David Millar bid farewell to his dreams of one last day in yellow at the Tour de France after his Garmin-Sharp squad could only manage sixth place in yeterday's team time trial in Nice.
The 36-year-old Scot would have taken over the yellow jersey if Garmin had won but they were left 17 seconds off a blistering pace set by Orica GreenEdge, who put Simon Gerrans in the maillot jaune instead by completing the 25 kilometre course in 25 minutes 56 seconds.
Millar, who wore yellow on his Tour debut in 2000 but never since, admitted his best chance had already passed on stage two when only a matter of milimetres kept him from taking the Tour leader's jersey, but that did not lessen today's disappointment.
"It was such a big thing and I was so close on Sunday, it was unavoidable that I should be thinking of yellow," he said. "I'm very disappointed. It would have bookended my career perfectly - but that would perhaps have been a bit too perfect. Life's not fair!"
Millar finished fourth in Saturday's chaotic opening stage in Bastia, and was then denied yellow by the narrowest of margins a day later.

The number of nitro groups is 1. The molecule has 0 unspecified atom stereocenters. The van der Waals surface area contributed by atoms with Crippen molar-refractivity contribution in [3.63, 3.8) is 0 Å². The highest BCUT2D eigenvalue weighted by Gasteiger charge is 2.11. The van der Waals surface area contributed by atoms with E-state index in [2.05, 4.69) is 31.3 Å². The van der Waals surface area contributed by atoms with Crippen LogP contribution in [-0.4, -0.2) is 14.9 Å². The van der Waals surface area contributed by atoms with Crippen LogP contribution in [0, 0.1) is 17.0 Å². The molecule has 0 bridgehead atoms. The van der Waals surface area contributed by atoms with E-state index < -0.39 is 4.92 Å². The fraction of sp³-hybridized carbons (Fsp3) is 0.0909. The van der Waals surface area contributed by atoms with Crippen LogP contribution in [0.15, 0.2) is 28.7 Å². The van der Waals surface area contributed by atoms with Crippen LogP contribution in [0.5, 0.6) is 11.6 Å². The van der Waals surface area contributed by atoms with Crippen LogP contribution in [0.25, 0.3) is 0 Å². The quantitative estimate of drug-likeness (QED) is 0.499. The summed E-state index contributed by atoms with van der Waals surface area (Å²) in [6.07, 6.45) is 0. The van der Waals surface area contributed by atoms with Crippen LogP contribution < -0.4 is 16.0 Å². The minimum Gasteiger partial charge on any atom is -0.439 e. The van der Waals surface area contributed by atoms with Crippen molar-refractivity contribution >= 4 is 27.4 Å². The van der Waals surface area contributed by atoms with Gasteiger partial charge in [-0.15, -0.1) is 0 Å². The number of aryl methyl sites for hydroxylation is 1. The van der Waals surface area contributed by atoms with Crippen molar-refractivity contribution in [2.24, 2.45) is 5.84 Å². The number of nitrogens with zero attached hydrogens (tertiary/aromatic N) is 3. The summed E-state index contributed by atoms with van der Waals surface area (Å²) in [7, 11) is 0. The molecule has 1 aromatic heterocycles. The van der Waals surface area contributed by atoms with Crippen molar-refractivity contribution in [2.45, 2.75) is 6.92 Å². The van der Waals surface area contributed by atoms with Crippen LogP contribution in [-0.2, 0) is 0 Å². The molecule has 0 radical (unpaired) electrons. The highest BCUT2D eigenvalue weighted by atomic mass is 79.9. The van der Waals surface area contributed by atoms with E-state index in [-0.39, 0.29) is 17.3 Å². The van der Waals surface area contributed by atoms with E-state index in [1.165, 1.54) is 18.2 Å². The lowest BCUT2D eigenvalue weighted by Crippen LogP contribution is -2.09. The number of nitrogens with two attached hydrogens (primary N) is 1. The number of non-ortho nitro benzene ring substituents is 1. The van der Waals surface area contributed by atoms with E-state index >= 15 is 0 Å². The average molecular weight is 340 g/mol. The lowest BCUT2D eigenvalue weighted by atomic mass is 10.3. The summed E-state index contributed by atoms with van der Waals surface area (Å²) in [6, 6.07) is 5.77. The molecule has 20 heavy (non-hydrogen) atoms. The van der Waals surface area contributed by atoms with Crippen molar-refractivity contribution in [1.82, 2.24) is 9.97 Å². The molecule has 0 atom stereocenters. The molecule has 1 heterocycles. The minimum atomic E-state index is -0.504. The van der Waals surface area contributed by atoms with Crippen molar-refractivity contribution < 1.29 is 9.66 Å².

Had the wheel of Peter Sagan, who finished second in Ajaccio, been a few millimetres closer to that of stage winner Jan Bakelants, it would have been a different story as the peloton would then have been awarded the same time as the Belgian - and Millar would have taken the jersey.
Despite his disappointment, Millar had no complaints about today's result.
"The ride went fantastic," he said. "I was the one who let the team down a bit. I wasn't on a good day. But the team was incredible. It was disappointing but we can't beat ourselves up.
"We know we are one of the strongest teams but everyone at the Tour de France is incredibly strong. It's disappointing but that's racing.
"We came for a lot of different objectives, this was one of them. But there is still two weeks of racing to go."
Millar said he would now spend those remaining weeks pursuing a very different agenda as he tries to help team-mates Ryder Hesjedal, Dan Martin, Andrew Talansky and Christian Vandevelde in the general classification.
"History dictates we had a reasonable chance but the bottom line was [others] had bigger engines than us," he said.
"It wasn't my day. I've used up my opportunities - Corsica was my race, now I'm a domestique for the GC guys."
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